Financial challenges for construction firms
Managing cash flow and dealing with late payment
In a world where contracting and sub-contracting are common, construction firms are often made to wait to be paid for work completed. You may have to wait 30, 60 or even 120 days in some extreme cases. And that’s on top of having had to already pay for materials, equipment hire, and wages.
Cash flow is the lifeblood of any business but can often be hard to manage. Touch offers access to construction industry invoice finance solutions that will keep your funds flowing, on terms that are both competitive and sustainable.
Constructions firms can also benefit from an improved cash flow simply by joining the Construction Industry Scheme. Contractors will send a 20% tax deposit to HMRC instead of 30%. Another big benefit of signing up with CIS includes potential qualification for gross payment status – read our quick guide here.
Financing expensive equipment
Heavy equipment and machinery can be expensive, even if bought second-hand. Standard financing models are leasing or hire purchase and often available at the point of purchase. However, finance provided from the vendor isn’t suitable for all businesses and often isn’t available if you’re buying used equipment.
There are alternative asset finance producers around, however, who may be able to help.
Mind the gap – financing the bridge
For many construction firm owners, this is a familiar scenario: You’ve seen a great opportunity to develop a property but can’t wait the weeks (or months) it takes to organise a mortgage. If you don’t have large amounts of capital to hand, or don’t want to make a director’s loan to the business, it can be hard. Plus, the banks are unlikely to be able to help in time. Fortunately, the alternative bridging loan market is growing rapidly, so taking out this kind of agreement may be a viable option.
The availability of skilled labour
The availability of labour is one of the biggest challenges faced by the building industry. The Federation of Master Builders (FMB) points out that smaller and mid-sized construction companies suffer the most in trying to recruit carpenters, plumbers, bricklayers and electricians. This skills shortage is pushing wages up, too.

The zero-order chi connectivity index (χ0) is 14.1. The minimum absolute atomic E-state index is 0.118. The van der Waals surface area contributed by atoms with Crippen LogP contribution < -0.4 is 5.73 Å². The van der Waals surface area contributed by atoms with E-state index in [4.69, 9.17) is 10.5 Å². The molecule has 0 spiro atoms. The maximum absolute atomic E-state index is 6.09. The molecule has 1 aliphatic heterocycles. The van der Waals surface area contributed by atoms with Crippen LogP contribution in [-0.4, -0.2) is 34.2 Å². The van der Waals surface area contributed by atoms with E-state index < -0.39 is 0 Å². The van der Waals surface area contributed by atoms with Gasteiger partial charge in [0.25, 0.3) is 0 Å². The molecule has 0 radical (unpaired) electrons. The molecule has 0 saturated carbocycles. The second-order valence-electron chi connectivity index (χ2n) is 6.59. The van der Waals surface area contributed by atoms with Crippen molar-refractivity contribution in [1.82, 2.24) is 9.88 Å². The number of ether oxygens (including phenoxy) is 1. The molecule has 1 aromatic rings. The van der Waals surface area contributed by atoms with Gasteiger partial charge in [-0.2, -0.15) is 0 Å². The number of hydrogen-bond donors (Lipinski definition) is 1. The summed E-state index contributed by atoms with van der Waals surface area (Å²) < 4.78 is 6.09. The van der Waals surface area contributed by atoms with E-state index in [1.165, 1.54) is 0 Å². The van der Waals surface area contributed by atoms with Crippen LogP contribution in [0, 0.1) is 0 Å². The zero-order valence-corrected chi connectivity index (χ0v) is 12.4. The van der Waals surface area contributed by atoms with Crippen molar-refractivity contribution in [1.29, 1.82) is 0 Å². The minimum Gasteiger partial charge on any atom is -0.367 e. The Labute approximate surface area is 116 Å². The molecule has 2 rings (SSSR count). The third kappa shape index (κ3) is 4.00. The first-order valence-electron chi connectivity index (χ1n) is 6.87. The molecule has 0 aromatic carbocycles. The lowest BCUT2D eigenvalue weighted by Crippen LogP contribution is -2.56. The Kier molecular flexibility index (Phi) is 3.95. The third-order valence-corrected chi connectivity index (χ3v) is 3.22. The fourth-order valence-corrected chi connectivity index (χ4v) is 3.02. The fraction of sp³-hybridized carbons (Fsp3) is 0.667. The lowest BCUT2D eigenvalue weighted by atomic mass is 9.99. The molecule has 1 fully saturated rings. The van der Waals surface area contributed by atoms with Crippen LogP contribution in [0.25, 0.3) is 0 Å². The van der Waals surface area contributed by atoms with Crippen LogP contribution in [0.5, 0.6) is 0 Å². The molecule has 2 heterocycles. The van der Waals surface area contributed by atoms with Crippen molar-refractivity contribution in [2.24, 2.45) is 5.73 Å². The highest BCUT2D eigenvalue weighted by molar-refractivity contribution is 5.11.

While it may seem expensive at first, putting some form of skills development plan in place makes sense. It’s estimated that 60% of employers have already started doing so.
A lack of bank lending
The banks typically have a lower and lower appetite to lend to small and medium sized construction firms. Bank of England figures show that mainstream bank lending to the sector is highly volatile but recently there are more months of contraction of lending than there are of growth. In short, it’s never been harder to find a bank funding solution for your construction firm than it is right now.
The concept of a bridging loan is easy to understand: a lender will provide you the cash required for a relatively short period of time. Although the monthly interest rate will be significantly higher than a mortgage, the loan period is much shorter and, importantly, the arrangement time is usually much shorter, meaning you can get your cash in days or weeks rather than months.
How can invoice financing help construction businesses?
Another option is to give your business a cash injection by financing outstanding invoices that are yet to be paid.
Many construction firms use invoice finance, but not all invoice finance companies work with the construction sector. However, as the UK’s leading invoice finance broker, we can put you in touch with the best provider for your firm.
Find out more about invoice factoring, invoice discounting, and spot factoring here.